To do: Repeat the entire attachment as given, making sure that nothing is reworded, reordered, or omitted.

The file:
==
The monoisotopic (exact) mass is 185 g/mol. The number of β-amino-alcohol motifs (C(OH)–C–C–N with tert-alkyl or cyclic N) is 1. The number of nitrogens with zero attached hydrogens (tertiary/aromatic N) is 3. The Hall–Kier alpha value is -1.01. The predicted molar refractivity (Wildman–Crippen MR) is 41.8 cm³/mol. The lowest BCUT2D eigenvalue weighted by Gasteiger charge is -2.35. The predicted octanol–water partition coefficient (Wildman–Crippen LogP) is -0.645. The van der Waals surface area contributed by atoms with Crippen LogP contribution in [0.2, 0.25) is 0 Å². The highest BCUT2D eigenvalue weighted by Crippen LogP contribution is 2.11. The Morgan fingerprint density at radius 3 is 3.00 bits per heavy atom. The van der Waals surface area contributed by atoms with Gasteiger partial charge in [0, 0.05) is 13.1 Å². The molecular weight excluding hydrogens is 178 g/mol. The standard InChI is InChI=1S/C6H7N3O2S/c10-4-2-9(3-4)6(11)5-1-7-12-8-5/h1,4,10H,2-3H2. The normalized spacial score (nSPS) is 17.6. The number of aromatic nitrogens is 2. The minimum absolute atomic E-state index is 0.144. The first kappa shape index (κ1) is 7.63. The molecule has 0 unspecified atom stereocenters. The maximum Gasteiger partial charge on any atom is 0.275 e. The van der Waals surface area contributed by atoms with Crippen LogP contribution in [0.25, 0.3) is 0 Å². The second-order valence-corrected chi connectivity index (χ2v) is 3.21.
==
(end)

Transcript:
The monoisotopic (exact) mass is 185 g/mol. The number of β-amino-alcohol motifs (C(OH)–C–C–N with tert-alkyl or cyclic N) is 1. The number of nitrogens with zero attached hydrogens (tertiary/aromatic N) is 3. The Hall–Kier alpha value is -1.01. The predicted molar refractivity (Wildman–Crippen MR) is 41.8 cm³/mol. The lowest BCUT2D eigenvalue weighted by Gasteiger charge is -2.35. The predicted octanol–water partition coefficient (Wildman–Crippen LogP) is -0.645. The van der Waals surface area contributed by atoms with Crippen LogP contribution in [0.2, 0.25) is 0 Å². The highest BCUT2D eigenvalue weighted by Crippen LogP contribution is 2.11. The Morgan fingerprint density at radius 3 is 3.00 bits per heavy atom. The van der Waals surface area contributed by atoms with Gasteiger partial charge in [0, 0.05) is 13.1 Å². The molecular weight excluding hydrogens is 178 g/mol. The standard InChI is InChI=1S/C6H7N3O2S/c10-4-2-9(3-4)6(11)5-1-7-12-8-5/h1,4,10H,2-3H2. The normalized spacial score (nSPS) is 17.6. The number of aromatic nitrogens is 2. The minimum absolute atomic E-state index is 0.144. The first kappa shape index (κ1) is 7.63. The molecule has 0 unspecified atom stereocenters. The maximum Gasteiger partial charge on any atom is 0.275 e. The van der Waals surface area contributed by atoms with Crippen LogP contribution in [0.25, 0.3) is 0 Å². The second-order valence-corrected chi connectivity index (χ2v) is 3.21.